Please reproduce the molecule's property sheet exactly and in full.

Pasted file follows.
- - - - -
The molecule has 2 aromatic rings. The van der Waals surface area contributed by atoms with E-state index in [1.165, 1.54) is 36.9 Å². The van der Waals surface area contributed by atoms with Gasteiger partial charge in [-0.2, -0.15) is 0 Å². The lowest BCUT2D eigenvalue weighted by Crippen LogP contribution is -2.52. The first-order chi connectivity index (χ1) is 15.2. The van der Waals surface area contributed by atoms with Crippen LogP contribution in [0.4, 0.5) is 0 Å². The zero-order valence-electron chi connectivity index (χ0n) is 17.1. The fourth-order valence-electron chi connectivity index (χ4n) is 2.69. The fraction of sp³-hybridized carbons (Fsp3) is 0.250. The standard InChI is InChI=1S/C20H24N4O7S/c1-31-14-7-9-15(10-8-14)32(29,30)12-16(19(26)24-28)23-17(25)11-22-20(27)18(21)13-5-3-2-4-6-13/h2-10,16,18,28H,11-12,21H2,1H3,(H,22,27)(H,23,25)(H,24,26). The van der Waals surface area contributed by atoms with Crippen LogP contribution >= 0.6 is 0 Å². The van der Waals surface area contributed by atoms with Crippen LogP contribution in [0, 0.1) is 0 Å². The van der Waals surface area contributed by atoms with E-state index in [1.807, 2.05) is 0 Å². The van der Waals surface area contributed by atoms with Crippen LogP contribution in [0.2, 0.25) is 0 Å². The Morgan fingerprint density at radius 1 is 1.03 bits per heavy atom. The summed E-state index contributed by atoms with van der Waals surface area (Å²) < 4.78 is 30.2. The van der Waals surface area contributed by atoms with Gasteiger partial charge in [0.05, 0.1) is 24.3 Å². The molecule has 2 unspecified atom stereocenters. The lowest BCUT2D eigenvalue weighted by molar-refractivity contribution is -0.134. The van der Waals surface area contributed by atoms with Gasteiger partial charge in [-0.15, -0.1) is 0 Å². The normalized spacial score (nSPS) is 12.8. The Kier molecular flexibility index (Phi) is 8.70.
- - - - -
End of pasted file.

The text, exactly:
The molecule has 2 aromatic rings. The van der Waals surface area contributed by atoms with E-state index in [1.165, 1.54) is 36.9 Å². The van der Waals surface area contributed by atoms with Gasteiger partial charge in [-0.2, -0.15) is 0 Å². The lowest BCUT2D eigenvalue weighted by Crippen LogP contribution is -2.52. The first-order chi connectivity index (χ1) is 15.2. The van der Waals surface area contributed by atoms with Crippen LogP contribution in [0.4, 0.5) is 0 Å². The zero-order valence-electron chi connectivity index (χ0n) is 17.1. The fourth-order valence-electron chi connectivity index (χ4n) is 2.69. The fraction of sp³-hybridized carbons (Fsp3) is 0.250. The standard InChI is InChI=1S/C20H24N4O7S/c1-31-14-7-9-15(10-8-14)32(29,30)12-16(19(26)24-28)23-17(25)11-22-20(27)18(21)13-5-3-2-4-6-13/h2-10,16,18,28H,11-12,21H2,1H3,(H,22,27)(H,23,25)(H,24,26). The van der Waals surface area contributed by atoms with Crippen LogP contribution >= 0.6 is 0 Å². The van der Waals surface area contributed by atoms with Crippen LogP contribution in [0, 0.1) is 0 Å². The van der Waals surface area contributed by atoms with E-state index in [1.807, 2.05) is 0 Å². The van der Waals surface area contributed by atoms with Crippen LogP contribution in [0.2, 0.25) is 0 Å². The Morgan fingerprint density at radius 1 is 1.03 bits per heavy atom. The summed E-state index contributed by atoms with van der Waals surface area (Å²) < 4.78 is 30.2. The van der Waals surface area contributed by atoms with Gasteiger partial charge in [0.05, 0.1) is 24.3 Å². The molecule has 2 unspecified atom stereocenters. The lowest BCUT2D eigenvalue weighted by molar-refractivity contribution is -0.134. The van der Waals surface area contributed by atoms with Gasteiger partial charge in [-0.15, -0.1) is 0 Å². The normalized spacial score (nSPS) is 12.8. The Kier molecular flexibility index (Phi) is 8.70.